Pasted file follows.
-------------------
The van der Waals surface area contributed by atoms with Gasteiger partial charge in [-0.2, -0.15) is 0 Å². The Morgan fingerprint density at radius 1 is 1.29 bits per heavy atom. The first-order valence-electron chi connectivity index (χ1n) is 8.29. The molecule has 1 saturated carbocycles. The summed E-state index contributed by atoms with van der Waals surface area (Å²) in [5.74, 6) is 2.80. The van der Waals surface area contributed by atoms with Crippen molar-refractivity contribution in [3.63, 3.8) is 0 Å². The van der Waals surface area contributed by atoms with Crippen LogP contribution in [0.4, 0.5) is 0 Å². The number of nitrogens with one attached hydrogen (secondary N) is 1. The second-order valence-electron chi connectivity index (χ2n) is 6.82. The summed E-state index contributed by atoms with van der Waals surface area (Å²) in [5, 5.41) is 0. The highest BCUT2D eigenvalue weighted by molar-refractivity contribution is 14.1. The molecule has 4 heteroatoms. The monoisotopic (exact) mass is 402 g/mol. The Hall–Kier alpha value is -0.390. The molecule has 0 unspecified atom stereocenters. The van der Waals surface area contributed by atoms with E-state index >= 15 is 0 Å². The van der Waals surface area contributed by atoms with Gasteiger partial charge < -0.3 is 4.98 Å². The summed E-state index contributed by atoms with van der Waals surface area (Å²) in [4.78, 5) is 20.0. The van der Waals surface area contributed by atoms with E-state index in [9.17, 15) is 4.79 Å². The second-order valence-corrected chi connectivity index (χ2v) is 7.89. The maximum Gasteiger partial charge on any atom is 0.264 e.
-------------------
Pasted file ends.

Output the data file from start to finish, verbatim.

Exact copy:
The van der Waals surface area contributed by atoms with Gasteiger partial charge in [-0.2, -0.15) is 0 Å². The Morgan fingerprint density at radius 1 is 1.29 bits per heavy atom. The first-order valence-electron chi connectivity index (χ1n) is 8.29. The molecule has 1 saturated carbocycles. The summed E-state index contributed by atoms with van der Waals surface area (Å²) in [5.74, 6) is 2.80. The van der Waals surface area contributed by atoms with Crippen molar-refractivity contribution in [3.63, 3.8) is 0 Å². The van der Waals surface area contributed by atoms with Crippen LogP contribution in [0.4, 0.5) is 0 Å². The number of nitrogens with one attached hydrogen (secondary N) is 1. The second-order valence-electron chi connectivity index (χ2n) is 6.82. The summed E-state index contributed by atoms with van der Waals surface area (Å²) in [5, 5.41) is 0. The highest BCUT2D eigenvalue weighted by molar-refractivity contribution is 14.1. The molecule has 4 heteroatoms. The monoisotopic (exact) mass is 402 g/mol. The Hall–Kier alpha value is -0.390. The molecule has 0 unspecified atom stereocenters. The van der Waals surface area contributed by atoms with E-state index >= 15 is 0 Å². The van der Waals surface area contributed by atoms with Gasteiger partial charge < -0.3 is 4.98 Å². The summed E-state index contributed by atoms with van der Waals surface area (Å²) in [4.78, 5) is 20.0. The van der Waals surface area contributed by atoms with E-state index in [9.17, 15) is 4.79 Å². The second-order valence-corrected chi connectivity index (χ2v) is 7.89. The maximum Gasteiger partial charge on any atom is 0.264 e.